2. Bleached flour is the plain flour in which a flour bleaching agent is added.
3. Unbleached flour is bleached naturally and as it ages the color gets dulled.
4. When bleached flour is used, the loaf shows more loaf volume but if you use unbleached flour, you will not obtain similar results.


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5 Comments

  1. One major difference that you have missed in your article is very important to the increasing number of diabetics in the USA, and that is that the bleaching agent most often used is chlorine gas. This substance reacts with the flour to leave behind a toxin called alloxan. Alloxan is a known destroyer of the beta cells in the pancreas that produce insulin.

    Consumption of bleached flours is therefore harmful to your pancreas and ability to properly metabolize sugar and carbohydrates. The ‘tight texture’ of a cake is surely not worth a lifetime of suffering with diabetes. If more people knew, they might save themselves from this disease.

  2. Poorly written article full of half-truths and outright misconceptions.

    My summary:

    1. The effect you get with unbleached flour for a specific food cannot be obtained by bleached flour.

    This is true only for specific purposes and the alternative is true under special circumstances.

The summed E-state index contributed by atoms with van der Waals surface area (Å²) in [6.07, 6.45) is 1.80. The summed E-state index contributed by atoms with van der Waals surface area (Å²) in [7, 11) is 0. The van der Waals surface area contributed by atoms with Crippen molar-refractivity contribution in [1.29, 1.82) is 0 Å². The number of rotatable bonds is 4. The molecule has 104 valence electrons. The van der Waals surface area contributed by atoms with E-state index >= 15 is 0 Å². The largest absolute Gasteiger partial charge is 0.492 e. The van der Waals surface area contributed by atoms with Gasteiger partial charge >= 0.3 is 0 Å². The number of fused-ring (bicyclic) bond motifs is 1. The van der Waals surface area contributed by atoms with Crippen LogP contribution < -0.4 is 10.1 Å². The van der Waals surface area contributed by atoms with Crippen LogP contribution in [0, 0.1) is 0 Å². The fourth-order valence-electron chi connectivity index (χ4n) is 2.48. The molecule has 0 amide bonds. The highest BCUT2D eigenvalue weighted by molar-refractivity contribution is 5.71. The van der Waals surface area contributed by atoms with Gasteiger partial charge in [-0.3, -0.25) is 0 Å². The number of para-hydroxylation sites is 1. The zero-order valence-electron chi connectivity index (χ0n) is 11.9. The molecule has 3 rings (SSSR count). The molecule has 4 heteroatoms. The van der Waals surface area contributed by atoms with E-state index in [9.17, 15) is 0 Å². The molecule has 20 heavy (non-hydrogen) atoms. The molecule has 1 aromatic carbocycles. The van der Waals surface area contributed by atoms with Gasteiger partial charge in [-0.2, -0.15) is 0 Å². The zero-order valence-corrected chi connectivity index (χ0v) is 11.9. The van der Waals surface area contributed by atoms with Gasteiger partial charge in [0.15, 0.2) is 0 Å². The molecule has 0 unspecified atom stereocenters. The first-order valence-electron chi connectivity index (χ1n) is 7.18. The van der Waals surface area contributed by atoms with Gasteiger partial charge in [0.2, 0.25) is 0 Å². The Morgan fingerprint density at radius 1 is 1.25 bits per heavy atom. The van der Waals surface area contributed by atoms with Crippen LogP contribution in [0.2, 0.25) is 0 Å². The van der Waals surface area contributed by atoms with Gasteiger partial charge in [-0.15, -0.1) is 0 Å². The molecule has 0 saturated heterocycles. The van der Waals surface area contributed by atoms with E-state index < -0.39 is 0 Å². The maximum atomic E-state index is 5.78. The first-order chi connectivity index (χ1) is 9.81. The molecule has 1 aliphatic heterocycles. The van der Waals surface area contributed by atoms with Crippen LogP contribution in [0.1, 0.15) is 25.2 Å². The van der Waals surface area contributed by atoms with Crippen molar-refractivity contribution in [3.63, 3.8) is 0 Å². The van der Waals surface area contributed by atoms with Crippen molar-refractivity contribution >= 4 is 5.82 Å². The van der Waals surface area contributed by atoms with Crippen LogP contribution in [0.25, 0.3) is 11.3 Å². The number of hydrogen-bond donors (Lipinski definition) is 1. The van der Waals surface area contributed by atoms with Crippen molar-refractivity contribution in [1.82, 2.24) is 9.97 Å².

For instance, bleached flour – preferably using a process of chlorination – is preferred for cake flour because this is the ONE bleaching process commonly used commercially that does so. For a cake you do not want strong gluten development. Most of the creaming/mixing processes commonly used in making cake batter are aimed at reducing potential for gluten development. Thus, the best cake flour is a finely milled chlorinated product. On the other hand, flour that has been chlorinated makes lousy bread; so if a flour has been bleached via chlorination, it is true that flour bleached by THAT process will not work for making bread as well as an unbleached flour. However, flour that has been bleached by other processes does not experience this degradation in performance for making bread.

    Since most bleaching processes either enhance gluten development (examples: bromation, treatment with ascorbic acid) or leave gluten unaffected (peroxide processes), there is little or no degradation in performance baking between a bleached and an unbleached flour when baking breads at home. Bleaching also does not affect absorption rates, for the same type of wheat. Nearly all commonly available AP flour in the US is either bromated or treated with a peroxide. The vast majority of wholesale flour used by commercial bakeries is still bromated, while most flour available at the retail level to consumers has been treated with a peroxide process. Bromation is falling out of favor in the US, hence many sources of retail flour have switched from bromation to peroxide processes for bleaching. If flour has been bromated, it will be listed as an ingredient.